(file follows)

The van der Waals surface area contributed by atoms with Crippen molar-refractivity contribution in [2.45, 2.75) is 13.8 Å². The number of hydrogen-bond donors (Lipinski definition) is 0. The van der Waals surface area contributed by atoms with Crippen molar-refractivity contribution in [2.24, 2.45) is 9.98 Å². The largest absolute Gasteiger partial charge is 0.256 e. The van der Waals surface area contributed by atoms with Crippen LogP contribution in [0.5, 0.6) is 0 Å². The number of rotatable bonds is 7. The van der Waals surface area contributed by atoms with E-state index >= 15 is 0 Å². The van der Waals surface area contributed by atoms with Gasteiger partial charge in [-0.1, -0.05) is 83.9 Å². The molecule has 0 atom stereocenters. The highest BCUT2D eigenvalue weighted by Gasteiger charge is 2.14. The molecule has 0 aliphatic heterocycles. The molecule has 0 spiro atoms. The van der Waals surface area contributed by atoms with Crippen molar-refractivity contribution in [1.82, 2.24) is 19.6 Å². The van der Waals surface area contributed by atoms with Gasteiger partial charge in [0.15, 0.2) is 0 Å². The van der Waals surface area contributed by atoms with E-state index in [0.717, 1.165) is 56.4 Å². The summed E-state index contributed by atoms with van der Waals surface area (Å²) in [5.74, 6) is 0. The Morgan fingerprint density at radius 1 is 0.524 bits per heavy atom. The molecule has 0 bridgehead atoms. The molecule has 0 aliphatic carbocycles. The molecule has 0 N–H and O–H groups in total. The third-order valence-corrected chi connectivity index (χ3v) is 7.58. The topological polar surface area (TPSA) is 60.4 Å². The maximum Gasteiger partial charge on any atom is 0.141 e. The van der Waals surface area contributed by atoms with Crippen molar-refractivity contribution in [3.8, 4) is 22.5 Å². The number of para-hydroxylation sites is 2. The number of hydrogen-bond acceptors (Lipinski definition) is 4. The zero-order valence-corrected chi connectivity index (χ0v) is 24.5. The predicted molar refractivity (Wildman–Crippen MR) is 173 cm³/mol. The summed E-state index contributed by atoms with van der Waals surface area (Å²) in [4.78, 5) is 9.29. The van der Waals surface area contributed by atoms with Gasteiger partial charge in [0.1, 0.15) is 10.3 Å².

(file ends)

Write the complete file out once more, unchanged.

The van der Waals surface area contributed by atoms with Crippen molar-refractivity contribution in [2.45, 2.75) is 13.8 Å². The number of hydrogen-bond donors (Lipinski definition) is 0. The van der Waals surface area contributed by atoms with Crippen molar-refractivity contribution in [2.24, 2.45) is 9.98 Å². The largest absolute Gasteiger partial charge is 0.256 e. The van der Waals surface area contributed by atoms with Crippen LogP contribution in [0.5, 0.6) is 0 Å². The number of rotatable bonds is 7. The van der Waals surface area contributed by atoms with E-state index >= 15 is 0 Å². The van der Waals surface area contributed by atoms with Gasteiger partial charge in [-0.1, -0.05) is 83.9 Å². The molecule has 0 atom stereocenters. The highest BCUT2D eigenvalue weighted by Gasteiger charge is 2.14. The molecule has 0 aliphatic heterocycles. The molecule has 0 spiro atoms. The van der Waals surface area contributed by atoms with Crippen molar-refractivity contribution in [1.82, 2.24) is 19.6 Å². The van der Waals surface area contributed by atoms with Gasteiger partial charge in [0.15, 0.2) is 0 Å². The van der Waals surface area contributed by atoms with E-state index in [0.717, 1.165) is 56.4 Å². The summed E-state index contributed by atoms with van der Waals surface area (Å²) in [5.74, 6) is 0. The Morgan fingerprint density at radius 1 is 0.524 bits per heavy atom. The molecule has 0 bridgehead atoms. The molecule has 0 aliphatic carbocycles. The molecule has 0 N–H and O–H groups in total. The third-order valence-corrected chi connectivity index (χ3v) is 7.58. The topological polar surface area (TPSA) is 60.4 Å². The maximum Gasteiger partial charge on any atom is 0.141 e. The van der Waals surface area contributed by atoms with Crippen molar-refractivity contribution in [3.8, 4) is 22.5 Å². The number of para-hydroxylation sites is 2. The number of hydrogen-bond acceptors (Lipinski definition) is 4. The zero-order valence-corrected chi connectivity index (χ0v) is 24.5. The predicted molar refractivity (Wildman–Crippen MR) is 173 cm³/mol. The summed E-state index contributed by atoms with van der Waals surface area (Å²) in [4.78, 5) is 9.29. The van der Waals surface area contributed by atoms with Gasteiger partial charge in [0.1, 0.15) is 10.3 Å².